Cauldron of creativity: exploring artists' relationship between spaces and memories

DC | DR SEEMA BAWA
Published Jul 17, 2014, 5:15 am IST
Updated Jan 10, 2016, 8:50 am IST
Work of Pakistan's Noorali Chagani also revolves around the concept of absence of home

Hyderabad: A forthcoming show Delineating Memories by young artists from the subcontinent at Exhibit 320 in Delhi, explores the artists relationship between spaces and memories. Various artists from India, Bangladesh and Pakistan relate to imagined and real spaces through mixed media works, photographs and installations;what is interesting is their relatively subaltern perspective and approach in their work.

The people, especially, in their absence, are the most significant factor. The fact that these people, individually or collectively, at some point inhabited such spaces creates a narrative of living and lived realities within them. Simeen Farhat has used the written word, Arabic calligraphic installations to investigate the notions of traditions and modernism, of femininity and identity in Pakistan The work of Noorali Chagani also from Pakistan revolves around the concept of absence of home. The artist uses dimunized bricks to create the idea of an edifice, broken or incomplete, but still impregnated with messages written in form of graffiti or stuck on it as posters.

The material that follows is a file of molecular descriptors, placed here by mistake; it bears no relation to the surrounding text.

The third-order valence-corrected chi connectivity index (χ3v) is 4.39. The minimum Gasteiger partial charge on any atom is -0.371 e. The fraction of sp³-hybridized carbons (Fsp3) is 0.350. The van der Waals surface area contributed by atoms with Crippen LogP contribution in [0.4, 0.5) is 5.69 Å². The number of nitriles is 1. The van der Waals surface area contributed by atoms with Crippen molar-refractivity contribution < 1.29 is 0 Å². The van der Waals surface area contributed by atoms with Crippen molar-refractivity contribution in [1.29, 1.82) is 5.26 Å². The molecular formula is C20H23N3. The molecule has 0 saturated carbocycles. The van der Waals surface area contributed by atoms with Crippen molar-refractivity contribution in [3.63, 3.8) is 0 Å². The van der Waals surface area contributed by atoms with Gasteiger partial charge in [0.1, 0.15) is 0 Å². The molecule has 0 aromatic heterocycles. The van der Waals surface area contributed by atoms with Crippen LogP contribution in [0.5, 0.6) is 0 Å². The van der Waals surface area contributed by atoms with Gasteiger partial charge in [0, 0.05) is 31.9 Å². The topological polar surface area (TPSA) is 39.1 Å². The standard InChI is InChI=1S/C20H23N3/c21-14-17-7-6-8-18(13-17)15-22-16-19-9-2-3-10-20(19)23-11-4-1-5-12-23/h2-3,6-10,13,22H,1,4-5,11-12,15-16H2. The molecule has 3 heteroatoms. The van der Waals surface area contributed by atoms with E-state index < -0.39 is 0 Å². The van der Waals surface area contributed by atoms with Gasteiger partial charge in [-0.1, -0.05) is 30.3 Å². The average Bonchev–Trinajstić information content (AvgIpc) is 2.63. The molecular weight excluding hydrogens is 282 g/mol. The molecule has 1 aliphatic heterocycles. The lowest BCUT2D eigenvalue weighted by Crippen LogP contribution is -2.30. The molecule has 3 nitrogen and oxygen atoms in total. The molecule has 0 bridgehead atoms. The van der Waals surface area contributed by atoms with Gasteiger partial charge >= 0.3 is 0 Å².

The same idea is magnified and expanded by Gazi Nafis Ahmed from Bangladesh in his Purana Dhaka series. The buildings are relegated into the background, as people dominate to create a song of existence. A man with a cock nestled against his cheek, a child stepping into a dark building or a palmist with his own palms stuck out speak of a bygone era and disappearing universes.

Martand Khosla narrates the stories of people who sleep on the pavement, their disprivileging and invisibilisation from urban memory. People we see every day at the crossing, under the flyovers, at construction sites— homeless and yet surviving, without ever entering into our visual memoirs as individuals.

People so different from the photographed and framed individuals of the erstwhile royal family documented by Simrin Mehra Agarwal whose work critically examines the visual history and transitional phase of royalty from grandeur to decline post-independence.





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